US-based beverage and food can manufacturer Crown Holdings has announced new aluminium can recycling commitments across its global operations.

Planned to be achieved by 2030, the commitment is in line with the company’s Twentyby30 programme goals to enhance the circular economy.

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Under the new targets, Crown aims to increase its beverage can recycling rate in the US to 70% by 2030 from the current target of 45%.

The company also aims to further increase this to 80% by 2040 and reach a recycling rate of 90% by 2050.

In Mexico, Crown aims to maintain a recycling rate of more than 90% until 2030 while the company aims to exceed 97% by 2030 in Brazil.

Crown will also work with industry partners to achieve an 80% recycling rate in countries across the Europe, the Middle East and Africa (EMEA) region.

Within the Asia-Pacific region (APAC), the company aims to establish country-wide 2030 recycling rates in Cambodia, Thailand and Vietnam by the end of 2025.

Crown global sustainability and regulatory affairs vice-president John Rost said: “The beverage can already stands strong as the most recycled drinks package in the world.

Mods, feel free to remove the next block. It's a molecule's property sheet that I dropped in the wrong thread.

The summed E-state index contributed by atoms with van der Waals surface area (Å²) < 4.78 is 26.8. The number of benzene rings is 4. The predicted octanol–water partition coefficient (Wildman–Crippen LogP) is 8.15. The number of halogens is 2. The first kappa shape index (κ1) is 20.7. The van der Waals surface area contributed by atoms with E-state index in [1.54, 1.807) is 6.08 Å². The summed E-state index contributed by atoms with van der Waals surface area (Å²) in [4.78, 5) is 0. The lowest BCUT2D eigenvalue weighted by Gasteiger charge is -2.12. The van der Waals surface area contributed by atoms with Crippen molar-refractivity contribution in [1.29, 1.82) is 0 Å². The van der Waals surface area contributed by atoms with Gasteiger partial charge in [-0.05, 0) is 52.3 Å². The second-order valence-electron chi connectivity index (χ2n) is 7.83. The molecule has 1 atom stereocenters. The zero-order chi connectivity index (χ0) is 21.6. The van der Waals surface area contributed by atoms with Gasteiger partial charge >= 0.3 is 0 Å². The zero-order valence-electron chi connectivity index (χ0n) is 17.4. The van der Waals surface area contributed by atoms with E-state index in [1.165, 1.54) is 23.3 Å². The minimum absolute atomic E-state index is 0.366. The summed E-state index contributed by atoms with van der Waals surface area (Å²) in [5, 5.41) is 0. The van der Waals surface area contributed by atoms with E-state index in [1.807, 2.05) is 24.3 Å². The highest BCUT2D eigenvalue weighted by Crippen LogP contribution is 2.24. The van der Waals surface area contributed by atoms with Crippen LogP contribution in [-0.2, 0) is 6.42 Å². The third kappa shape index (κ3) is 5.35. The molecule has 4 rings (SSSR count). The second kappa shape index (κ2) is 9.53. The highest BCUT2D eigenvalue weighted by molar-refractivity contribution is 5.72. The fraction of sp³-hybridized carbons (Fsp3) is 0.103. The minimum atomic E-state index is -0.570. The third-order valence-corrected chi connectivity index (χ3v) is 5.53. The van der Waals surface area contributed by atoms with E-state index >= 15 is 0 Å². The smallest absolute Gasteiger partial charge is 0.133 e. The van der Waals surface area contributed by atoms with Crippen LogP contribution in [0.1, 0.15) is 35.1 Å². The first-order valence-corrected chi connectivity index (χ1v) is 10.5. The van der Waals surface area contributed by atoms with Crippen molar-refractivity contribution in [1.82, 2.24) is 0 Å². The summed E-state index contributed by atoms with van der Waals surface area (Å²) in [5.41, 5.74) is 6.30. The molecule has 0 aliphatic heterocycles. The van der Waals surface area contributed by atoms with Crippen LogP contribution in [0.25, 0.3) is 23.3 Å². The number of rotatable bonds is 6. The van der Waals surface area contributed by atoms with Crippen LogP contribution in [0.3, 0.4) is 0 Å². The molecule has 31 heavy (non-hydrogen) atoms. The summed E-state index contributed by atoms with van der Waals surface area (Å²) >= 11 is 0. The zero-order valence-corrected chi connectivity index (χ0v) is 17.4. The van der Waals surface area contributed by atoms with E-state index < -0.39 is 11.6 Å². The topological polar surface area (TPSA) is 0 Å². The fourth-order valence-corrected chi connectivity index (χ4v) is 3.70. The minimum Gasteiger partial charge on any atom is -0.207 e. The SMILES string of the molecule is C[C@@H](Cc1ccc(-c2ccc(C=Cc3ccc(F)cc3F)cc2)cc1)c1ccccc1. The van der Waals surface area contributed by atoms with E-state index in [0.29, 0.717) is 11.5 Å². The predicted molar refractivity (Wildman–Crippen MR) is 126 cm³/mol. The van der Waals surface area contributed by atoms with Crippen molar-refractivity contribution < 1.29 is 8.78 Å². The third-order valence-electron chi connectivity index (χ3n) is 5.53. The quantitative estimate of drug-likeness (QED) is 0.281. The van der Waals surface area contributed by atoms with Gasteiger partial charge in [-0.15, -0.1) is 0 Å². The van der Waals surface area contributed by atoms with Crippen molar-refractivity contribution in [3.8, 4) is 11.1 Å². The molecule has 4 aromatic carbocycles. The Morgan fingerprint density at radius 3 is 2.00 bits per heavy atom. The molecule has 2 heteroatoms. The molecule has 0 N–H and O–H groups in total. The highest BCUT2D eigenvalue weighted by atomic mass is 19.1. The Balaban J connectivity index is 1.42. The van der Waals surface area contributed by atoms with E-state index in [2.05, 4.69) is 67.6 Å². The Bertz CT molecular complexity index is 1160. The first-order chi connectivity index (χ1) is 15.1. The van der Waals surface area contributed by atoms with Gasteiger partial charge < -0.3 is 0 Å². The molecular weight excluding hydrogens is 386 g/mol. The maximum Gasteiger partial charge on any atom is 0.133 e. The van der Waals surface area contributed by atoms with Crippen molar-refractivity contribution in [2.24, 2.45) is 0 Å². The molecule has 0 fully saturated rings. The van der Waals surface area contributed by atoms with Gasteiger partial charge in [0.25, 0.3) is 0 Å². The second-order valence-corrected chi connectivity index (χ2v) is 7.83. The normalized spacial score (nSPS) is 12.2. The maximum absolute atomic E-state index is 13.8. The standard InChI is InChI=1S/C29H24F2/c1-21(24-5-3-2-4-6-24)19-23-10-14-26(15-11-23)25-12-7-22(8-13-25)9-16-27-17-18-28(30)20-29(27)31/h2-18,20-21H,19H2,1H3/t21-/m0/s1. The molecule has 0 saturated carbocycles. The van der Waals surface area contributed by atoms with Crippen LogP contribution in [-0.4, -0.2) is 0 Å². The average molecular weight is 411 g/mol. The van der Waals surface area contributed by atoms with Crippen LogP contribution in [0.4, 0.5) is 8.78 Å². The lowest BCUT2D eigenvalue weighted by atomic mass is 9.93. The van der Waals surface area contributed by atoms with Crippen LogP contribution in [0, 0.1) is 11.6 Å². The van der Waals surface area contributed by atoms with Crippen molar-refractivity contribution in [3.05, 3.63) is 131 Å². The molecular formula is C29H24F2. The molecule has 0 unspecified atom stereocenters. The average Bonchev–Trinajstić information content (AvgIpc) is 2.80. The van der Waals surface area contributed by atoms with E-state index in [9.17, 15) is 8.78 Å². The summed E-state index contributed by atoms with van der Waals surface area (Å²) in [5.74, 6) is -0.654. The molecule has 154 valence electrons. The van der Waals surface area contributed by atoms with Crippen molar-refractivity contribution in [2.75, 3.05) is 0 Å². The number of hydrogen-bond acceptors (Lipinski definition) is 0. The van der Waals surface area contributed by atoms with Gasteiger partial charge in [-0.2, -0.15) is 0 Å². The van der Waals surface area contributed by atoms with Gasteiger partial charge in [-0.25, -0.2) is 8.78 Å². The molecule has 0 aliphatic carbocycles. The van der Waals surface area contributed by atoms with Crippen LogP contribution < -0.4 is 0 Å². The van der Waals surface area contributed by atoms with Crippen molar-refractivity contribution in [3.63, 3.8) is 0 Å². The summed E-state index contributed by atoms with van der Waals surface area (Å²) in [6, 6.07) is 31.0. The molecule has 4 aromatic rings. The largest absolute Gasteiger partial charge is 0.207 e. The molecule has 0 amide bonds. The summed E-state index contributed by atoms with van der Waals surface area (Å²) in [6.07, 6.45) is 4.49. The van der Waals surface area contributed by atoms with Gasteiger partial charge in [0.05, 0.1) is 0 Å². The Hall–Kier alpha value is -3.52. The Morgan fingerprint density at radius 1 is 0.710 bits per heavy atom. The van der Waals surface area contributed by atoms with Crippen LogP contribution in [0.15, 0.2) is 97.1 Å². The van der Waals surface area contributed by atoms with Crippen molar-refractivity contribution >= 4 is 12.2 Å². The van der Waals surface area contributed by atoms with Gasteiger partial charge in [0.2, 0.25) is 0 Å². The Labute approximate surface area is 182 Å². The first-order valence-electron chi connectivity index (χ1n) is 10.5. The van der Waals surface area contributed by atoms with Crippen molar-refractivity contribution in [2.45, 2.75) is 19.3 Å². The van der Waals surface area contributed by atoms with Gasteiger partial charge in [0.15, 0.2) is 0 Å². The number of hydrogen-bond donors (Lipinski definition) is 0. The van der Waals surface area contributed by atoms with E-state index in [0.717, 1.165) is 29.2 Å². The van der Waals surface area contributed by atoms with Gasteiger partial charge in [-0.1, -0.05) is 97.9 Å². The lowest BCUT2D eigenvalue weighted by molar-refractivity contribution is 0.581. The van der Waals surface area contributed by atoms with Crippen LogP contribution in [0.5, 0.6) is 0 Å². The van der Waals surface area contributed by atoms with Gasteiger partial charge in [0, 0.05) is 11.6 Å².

“Still, there is more work to be done to enable us to capture and reuse as much aluminium as possible.

“Our efforts will help ensure even more used beverage cans (UBCs), which are the most valuable commodity in the recycling system, will be recovered successfully and kept from landfill.”

Coca-Cola senior sustainability director Ben Jordan said: “This initiative aligns with our World Without Waste strategy —an ambitious, sustainable packaging initiative that is creating systemic change by driving toward a more circular economy for our cans and bottles, core to which is increasing recycling rates and recycled content while ensuring 100% of our packaging is recyclable.”

Earlier this month, Crown secured Aluminium Stewardship Initiative (ASI) certification for its beverage can operations in Mexico.

ASI’s Performance Standard certification represents that a business is verified for the responsible manufacturing, obtaining and management of aluminium.